Politics and administration


St Ives' local government administration has a two-tier structure, consisting of St Ives Town Council and Cornwall Council, both elected statutory bodies.[55][56]

St Ives Town Council

St Ives Guildhall

The first tier of local government in St Ives is the Town Council, with a membership of 16 elected town councillors from three wards.[55][57] The council is responsible for providing grant funding to local organisations, public footpaths, bus shelters, beach patrols, traffic control and allotments. It is a statutory body which is consulted regarding planning decisions in the town's area and makes recommendations to the planning authority, Cornwall Council. It is based at St Ives Guildhall.[58]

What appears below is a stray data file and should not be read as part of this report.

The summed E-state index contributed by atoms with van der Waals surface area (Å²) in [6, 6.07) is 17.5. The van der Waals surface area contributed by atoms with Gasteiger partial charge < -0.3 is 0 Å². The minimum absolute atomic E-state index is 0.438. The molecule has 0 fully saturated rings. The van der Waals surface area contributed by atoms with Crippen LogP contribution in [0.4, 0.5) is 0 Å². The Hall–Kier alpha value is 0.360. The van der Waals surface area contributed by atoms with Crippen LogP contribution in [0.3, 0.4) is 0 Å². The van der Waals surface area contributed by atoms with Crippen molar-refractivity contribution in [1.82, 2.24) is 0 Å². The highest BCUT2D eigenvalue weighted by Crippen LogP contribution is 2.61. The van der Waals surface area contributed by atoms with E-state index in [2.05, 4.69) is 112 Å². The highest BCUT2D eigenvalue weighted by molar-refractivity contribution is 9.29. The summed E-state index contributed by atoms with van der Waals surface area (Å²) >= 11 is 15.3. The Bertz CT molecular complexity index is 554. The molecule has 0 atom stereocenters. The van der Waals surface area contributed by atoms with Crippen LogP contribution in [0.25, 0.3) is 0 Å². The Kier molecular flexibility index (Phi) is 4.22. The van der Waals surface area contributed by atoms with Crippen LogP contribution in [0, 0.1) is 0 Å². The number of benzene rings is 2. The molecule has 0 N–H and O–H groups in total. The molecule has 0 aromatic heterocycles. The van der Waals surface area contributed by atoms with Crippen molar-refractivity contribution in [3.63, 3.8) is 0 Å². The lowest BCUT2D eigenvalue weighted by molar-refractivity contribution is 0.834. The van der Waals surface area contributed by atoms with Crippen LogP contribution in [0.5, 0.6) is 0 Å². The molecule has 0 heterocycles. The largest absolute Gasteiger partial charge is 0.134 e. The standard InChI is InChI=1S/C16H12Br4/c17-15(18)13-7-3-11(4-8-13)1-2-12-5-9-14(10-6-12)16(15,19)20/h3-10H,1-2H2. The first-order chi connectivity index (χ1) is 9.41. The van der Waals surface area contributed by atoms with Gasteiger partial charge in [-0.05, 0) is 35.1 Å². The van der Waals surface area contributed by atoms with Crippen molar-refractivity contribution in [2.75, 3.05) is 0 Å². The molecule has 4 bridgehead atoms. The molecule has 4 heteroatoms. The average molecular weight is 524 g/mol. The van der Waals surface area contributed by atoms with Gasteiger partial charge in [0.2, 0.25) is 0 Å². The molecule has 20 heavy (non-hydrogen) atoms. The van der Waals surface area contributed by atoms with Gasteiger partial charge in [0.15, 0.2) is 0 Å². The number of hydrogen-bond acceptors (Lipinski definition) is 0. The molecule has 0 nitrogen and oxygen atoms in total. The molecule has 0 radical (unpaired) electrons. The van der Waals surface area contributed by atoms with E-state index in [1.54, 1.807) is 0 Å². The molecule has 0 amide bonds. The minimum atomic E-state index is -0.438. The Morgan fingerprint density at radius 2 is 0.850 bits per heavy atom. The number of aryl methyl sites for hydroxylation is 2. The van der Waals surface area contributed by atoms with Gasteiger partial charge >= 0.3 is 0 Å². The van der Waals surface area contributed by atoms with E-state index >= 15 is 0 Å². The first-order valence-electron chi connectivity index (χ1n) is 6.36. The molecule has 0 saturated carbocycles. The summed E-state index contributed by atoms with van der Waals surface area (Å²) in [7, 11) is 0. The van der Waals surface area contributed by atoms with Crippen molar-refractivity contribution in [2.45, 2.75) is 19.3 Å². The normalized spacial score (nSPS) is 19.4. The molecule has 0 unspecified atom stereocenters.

Before 1974, St Ives Borough Council was the principal local authority for what now forms the civil parish of St Ives. Since the reform of local government in 1974, St Ives has an elected town council.[55] The area overseen by the Town Council of St Ives includes Lelant, Carbis Bay, Halsetown and St Ives. The elected town council members also become charter trustees of the original borough charter (for the duration of their term in office) which dates back to 1639 entitling them to carry out various ceremonial functions such as appointing a Mayor, awarding freedom of the borough to individuals, representing the Borough at formal occasions such as Remembrance Sunday wearing formal ceremonial robes and using the Coat of Arms. Typically, the Mayor of the Town of St Ives is also the Mayor of the Borough of St Ives. However, most of the other principal local authority functions for St Ives were undertaken by Penwith District Council and the Cornwall County Council. From 1 April 2009 Penwith and the other five Cornish district councils were replaced by a unified council, Cornwall Council.

Cornwall Council